Dew is basically water that condenses on objects that are cooler than the Dew Point temperature. Tonight the Dew Point was around 60 degrees which meant if the temperature dropped close to that (cooling my lens glass in the process) water would form on it. I needed to keep my glass warm. There are a number of ways to do this, but I chose the cheapest (and arguably least attractive) method: I used Gaffer’s tape to attach a series of hand warmers to the outside of the lens then wrapped the whole concoction in a piece of neoprene I’d cut from one of my old wetsuits. These warmers are cheap and last up to 7 hours. I also set up a battery powered fan below my camera-a method that has proven effective for keeping insects away from the lens.
With fan whirling, the settings locked in, and viewfinder covered, I began the sequence. I shot at f/1.6, ISO 3200, with a 20 second exposure time. Because I wanted to use some of the images as stills, I followed the “500 Rule” of star photography: Take 500 and divide it by the focal length of the lens I was using, in this case, 24mm. I divided 500 by 24 which gets me a number just shy of 21. If my shutter was open for more than 21 seconds, the stars would begin showing up as trails, an effect I didn't want. I used a 30 second interval: 2 shots per minute; 120 shots per hour. Since the result of this whole endeavor will be an HD video clip played back at approximately 30 frames per second, every hour I shoot, I’ll get about 4 seconds of video. That's a lot of time and planning to get 20-25 second clip.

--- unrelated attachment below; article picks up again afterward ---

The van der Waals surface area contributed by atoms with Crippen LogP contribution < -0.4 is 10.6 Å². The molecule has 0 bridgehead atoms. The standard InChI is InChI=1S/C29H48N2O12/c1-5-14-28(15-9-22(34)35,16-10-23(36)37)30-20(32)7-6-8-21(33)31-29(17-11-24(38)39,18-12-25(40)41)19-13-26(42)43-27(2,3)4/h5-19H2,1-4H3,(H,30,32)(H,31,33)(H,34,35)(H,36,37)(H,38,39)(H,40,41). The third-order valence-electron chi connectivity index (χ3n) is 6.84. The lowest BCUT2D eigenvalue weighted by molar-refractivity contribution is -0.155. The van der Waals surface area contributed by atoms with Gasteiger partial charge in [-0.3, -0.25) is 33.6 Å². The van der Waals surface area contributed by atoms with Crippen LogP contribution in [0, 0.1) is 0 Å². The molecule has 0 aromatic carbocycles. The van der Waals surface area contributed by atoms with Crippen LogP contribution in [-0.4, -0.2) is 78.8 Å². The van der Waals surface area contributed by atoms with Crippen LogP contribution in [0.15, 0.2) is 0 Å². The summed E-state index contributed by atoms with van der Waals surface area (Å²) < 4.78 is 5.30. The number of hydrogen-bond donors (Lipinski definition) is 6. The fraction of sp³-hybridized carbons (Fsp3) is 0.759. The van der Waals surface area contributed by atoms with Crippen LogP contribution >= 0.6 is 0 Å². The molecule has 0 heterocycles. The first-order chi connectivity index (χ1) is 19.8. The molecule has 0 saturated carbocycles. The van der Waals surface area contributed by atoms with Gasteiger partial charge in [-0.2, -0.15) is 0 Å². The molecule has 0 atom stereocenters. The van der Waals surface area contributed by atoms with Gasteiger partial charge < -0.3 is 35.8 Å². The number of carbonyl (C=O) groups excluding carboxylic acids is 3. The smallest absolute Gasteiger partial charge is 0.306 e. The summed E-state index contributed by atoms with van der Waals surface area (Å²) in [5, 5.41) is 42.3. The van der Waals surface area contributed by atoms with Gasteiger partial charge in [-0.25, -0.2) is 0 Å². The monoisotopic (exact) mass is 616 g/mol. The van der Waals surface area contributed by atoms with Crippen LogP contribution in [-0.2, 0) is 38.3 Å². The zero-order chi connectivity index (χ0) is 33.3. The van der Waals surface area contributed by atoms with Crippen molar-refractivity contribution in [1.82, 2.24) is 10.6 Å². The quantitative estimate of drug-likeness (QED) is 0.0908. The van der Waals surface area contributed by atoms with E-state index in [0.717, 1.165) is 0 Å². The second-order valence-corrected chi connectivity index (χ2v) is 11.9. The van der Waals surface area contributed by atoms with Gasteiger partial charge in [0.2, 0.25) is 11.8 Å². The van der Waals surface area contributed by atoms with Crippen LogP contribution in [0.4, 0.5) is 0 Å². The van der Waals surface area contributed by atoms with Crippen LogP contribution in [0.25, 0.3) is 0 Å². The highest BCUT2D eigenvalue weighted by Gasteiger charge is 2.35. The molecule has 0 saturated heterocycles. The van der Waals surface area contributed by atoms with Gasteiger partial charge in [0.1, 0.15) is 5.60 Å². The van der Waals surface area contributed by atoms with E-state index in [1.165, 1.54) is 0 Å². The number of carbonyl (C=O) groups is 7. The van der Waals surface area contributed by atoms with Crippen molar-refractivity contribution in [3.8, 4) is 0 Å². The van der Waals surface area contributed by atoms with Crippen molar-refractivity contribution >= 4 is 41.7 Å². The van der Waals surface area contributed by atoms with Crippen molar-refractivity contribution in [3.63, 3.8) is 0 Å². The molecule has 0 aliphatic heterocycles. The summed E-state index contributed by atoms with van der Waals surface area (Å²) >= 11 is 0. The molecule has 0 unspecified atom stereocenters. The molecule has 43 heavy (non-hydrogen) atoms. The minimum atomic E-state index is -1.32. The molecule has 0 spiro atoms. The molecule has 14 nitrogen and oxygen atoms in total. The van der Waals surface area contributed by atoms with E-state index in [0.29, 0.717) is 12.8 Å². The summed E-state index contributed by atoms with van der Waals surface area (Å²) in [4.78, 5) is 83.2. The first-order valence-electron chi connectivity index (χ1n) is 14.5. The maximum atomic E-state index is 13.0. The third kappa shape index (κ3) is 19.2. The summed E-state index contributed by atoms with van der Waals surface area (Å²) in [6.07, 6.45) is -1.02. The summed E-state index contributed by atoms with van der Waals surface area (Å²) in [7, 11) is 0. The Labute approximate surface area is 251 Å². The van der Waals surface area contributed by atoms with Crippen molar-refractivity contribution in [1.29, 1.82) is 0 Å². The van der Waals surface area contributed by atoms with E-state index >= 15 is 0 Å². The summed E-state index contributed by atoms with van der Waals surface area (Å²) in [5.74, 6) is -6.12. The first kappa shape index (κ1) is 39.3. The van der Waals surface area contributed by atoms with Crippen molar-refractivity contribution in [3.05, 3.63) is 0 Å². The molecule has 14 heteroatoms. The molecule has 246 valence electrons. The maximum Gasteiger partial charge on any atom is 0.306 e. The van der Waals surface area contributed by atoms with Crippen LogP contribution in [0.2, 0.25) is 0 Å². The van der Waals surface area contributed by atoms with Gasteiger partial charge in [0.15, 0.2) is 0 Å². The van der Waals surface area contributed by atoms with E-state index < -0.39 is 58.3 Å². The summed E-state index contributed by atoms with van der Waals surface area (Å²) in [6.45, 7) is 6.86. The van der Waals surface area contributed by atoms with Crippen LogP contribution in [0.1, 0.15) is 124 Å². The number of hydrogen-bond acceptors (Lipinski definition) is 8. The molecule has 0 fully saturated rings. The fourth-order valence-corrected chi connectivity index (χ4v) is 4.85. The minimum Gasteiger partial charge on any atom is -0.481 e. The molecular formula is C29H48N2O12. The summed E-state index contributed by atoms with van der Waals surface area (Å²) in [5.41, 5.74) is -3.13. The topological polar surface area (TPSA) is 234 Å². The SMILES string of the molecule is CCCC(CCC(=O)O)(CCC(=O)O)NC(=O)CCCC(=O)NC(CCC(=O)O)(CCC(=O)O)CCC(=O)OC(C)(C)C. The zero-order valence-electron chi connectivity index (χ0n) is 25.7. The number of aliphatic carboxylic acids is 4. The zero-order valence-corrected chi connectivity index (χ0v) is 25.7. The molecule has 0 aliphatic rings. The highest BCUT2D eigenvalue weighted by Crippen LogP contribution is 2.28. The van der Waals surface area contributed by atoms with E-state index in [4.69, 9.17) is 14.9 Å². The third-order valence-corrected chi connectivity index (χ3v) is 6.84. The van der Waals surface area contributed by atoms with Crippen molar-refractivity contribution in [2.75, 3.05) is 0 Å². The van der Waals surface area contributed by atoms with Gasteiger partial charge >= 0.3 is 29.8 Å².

Once the camera was going, there was no point in staying with it so I wandered around the property a bit, shooting a few stills with another camera, sat with Ann for a long overdue catch-up session, and even grabbed a 45 minute nap. I periodically walked back to the lake edge to make sure the camera was still firing and I began to notice a disturbing lack of stars in the southern sky. I knew that my camera would pick up stars that I couldn't see, but the northern sky (which I should have been shooting in the first place) was positively crowded with them, brilliantly lit and remarkably defined. The southern sky on the other hand, had an odd yellowish tint that meant something I dreaded: a low bank of clouds had streamed in and was reflecting the tungsten light from the cabin porch lights below, masking the stars in the process. I had chosen exactly the wrong direction to shoot, a sickening realization four hours into the shot on a sleepless night.
But this is time lapse, and there's always something...and sometimes it's interesting. The clouds, which I'd feared would completely obscure the stars and the Milky Way, only did so partially as they raced past, adding a level of depth to the piece. And even hidden behind the clouds, the Great Rift of the Milky Way (the dark seam of dust clouds that run its length) was visible. A few stray meteors did in fact find their way into my scene. I made a lot of mistakes last night, but I still ended up liking the sequence. The next moonless Perseid meteor shower will be in August 2018, so I have plenty of time to make a plan and convince myself to stick to it.